Funniest Moment: "Goodbye, Michael" mostly went for poignancy as opposed to laughs when it came to Michael himself, but there were a lot of great moments surrounding him. Take your pick from Jim noting with a degree of real irritation that they've started filming people going to the bathroom now, Phyllis' relief that Michael didn't reveal her abandoned baby, and the introduction of the terrifying Rory Flenderson, implying that the specter of Toby will haunt Michael across time and space.

Parks and Recreation, Season 3 Episode 11 — "Jerry's Painting"

This was a pretty solid little episode. I mean, pointing out that Parks and Recreation is good is kind of like pointing out that water is wet at this point, but still. I will say that I actually preferred the B-plot to the main, titular story. I liked Leslie's protectiveness of the painting and especially Chris's feeble attempts at resolving things ("But I am not in the nude now, am I? Because we're in a government building, and that would be inappropriate."). The returns of Perd Hapley and the repellant Marcia Langman were welcome. But even if a somewhat high-ranking (by Pawnee standards) government employee not being able to find his own apartment makes no sense, I still preferred the story about Ben moving in with April and Andy. That's a three-way collision of awesome characters, and Adam Scott could make me laugh by reading the ingredients off a cereal box.

Funniest Moment: Leslie Knope and Brandi Maxxxx on Ya' Heard? with Perd was classic, but I still laughed harder at Ben's exasperation with Andy and April. Adam Scott deserves all the comedy Emmys for his delivery of the line, "No. Do you know what cute means?"

30 Rock, Season 5 Episode 22 — "Everything Sunny All the Time Always"

While inevitably not as strong as the previous week's fantastic series-spanning 30 Rock tribute "100" (probably my favorite episode of the season), this was a brisk, amusing 22 minutes solidly focused on the big three of Liz, Jack, and Tracy. Liz's subplot didn't amount to much (although I did love the "sometimes, we use a song to move a story along" montage), but Jack's and Tracy's were a bit more clever and out there. Anyone who's ever been stuck on the outside of an inside joke should admire Tracy's heroism. I also appreciate them introducing a seemingly ongoing storyline with Avery and Kim Jong-un, because that's something 30 Rock normally avoids, barring Tracy's disappearance. However, even for a politician, Condi Rice is a startlingly horrible actor.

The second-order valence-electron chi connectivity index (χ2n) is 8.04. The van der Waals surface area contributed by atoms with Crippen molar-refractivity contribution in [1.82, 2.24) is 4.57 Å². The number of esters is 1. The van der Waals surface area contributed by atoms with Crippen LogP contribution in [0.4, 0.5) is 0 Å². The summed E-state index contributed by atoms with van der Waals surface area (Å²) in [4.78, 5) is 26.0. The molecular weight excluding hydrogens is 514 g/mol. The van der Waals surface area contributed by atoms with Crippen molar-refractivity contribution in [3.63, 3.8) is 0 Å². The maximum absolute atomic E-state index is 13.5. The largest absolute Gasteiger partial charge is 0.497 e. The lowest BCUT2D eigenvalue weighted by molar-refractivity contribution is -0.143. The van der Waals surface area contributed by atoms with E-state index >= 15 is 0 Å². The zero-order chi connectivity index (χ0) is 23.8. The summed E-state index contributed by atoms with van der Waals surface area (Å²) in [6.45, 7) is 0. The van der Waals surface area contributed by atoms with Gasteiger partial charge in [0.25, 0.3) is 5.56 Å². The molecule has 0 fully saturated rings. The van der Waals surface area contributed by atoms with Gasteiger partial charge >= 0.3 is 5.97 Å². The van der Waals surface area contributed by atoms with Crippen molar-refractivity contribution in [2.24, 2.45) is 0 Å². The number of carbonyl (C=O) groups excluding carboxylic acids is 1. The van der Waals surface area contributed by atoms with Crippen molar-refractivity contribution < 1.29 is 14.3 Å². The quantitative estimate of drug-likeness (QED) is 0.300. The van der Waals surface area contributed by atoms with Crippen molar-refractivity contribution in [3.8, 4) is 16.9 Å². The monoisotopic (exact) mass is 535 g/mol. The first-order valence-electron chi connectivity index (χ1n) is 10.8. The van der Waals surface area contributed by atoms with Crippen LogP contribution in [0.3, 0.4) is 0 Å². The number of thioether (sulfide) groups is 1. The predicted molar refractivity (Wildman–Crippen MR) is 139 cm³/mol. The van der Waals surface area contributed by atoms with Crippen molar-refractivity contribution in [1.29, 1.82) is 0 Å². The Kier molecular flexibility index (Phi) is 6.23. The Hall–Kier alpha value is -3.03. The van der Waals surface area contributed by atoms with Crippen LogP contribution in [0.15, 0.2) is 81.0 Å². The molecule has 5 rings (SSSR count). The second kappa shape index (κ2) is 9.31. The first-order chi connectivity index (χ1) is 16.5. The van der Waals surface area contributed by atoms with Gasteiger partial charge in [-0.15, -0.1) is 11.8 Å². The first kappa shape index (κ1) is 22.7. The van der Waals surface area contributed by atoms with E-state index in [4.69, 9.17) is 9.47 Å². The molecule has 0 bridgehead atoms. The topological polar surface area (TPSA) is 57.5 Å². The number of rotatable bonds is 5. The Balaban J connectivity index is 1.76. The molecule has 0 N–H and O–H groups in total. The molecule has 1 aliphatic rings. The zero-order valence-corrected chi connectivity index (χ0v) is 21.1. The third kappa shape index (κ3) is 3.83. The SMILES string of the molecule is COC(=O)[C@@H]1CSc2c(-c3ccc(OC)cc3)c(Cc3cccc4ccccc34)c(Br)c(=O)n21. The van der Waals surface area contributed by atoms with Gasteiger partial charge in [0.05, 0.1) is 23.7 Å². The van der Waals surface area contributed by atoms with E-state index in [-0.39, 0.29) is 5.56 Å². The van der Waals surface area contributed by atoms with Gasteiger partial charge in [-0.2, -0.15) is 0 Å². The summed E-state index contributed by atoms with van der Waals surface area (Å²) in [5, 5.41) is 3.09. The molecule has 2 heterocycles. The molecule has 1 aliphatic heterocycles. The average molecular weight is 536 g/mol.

Funniest Moment: Grizz's "You wouldn't expect a movie called Somewhere... to go absolutely nowhere," on account of it probably making no sense to the vast majority of the show's audience yet also being hilariously accurate. I mean, if your giant blockbuster movie gets burned on a sitcom, that's par for the course, but if your tiny indie movie gets burned, some writer must have really hated it.

Community, Season 2 Episode 22 — "Applied Anthropology and Culinary Arts"

The birth episode is among the most ancient and cliché of all TV traditions, but I still loved what Community did with it. For one, no hospital. In fact, it turned out to be a full-blown bottle episode (although without calling attention to it the way the classic "Cooperative Calligraphy" did), set entirely in the anthropology classroom. They didn't feel the need to make it double-length either, and still found plenty of room for non-Shirley subplots, such as Britta's angst over her hypocrisy, the Dean struggling to make a good impression, Pierce buying the rights to Troy and Abed's coolness move, and even a hint of romance between Vicki and Neil. It was consistently funny and incredibly fast-paced. No gimmicks, no movie spoofs, just traditional sitcom greatness. Yep, Community rules. (I should note that Shirley's baby being born healthy and not having to spend months in an NICU at this point makes absolutely no sense, but whatever. I mean, it's a wacky comedy. Just gotta accept it and move on.)

Funniest Moment: Obviously Pierce forcing Abed and Troy to mark his announcement of "Betty Grable" with their patented coolness-signifying chest slap / high five, because no actor on earth cries funnier than Donald Glover. But the close-up of Britta under Shirley's skirt was also rather grand.

Weekly Power Rankings: 1. Community 2. The Office 3. Parks and Recreation 4. 30 Rock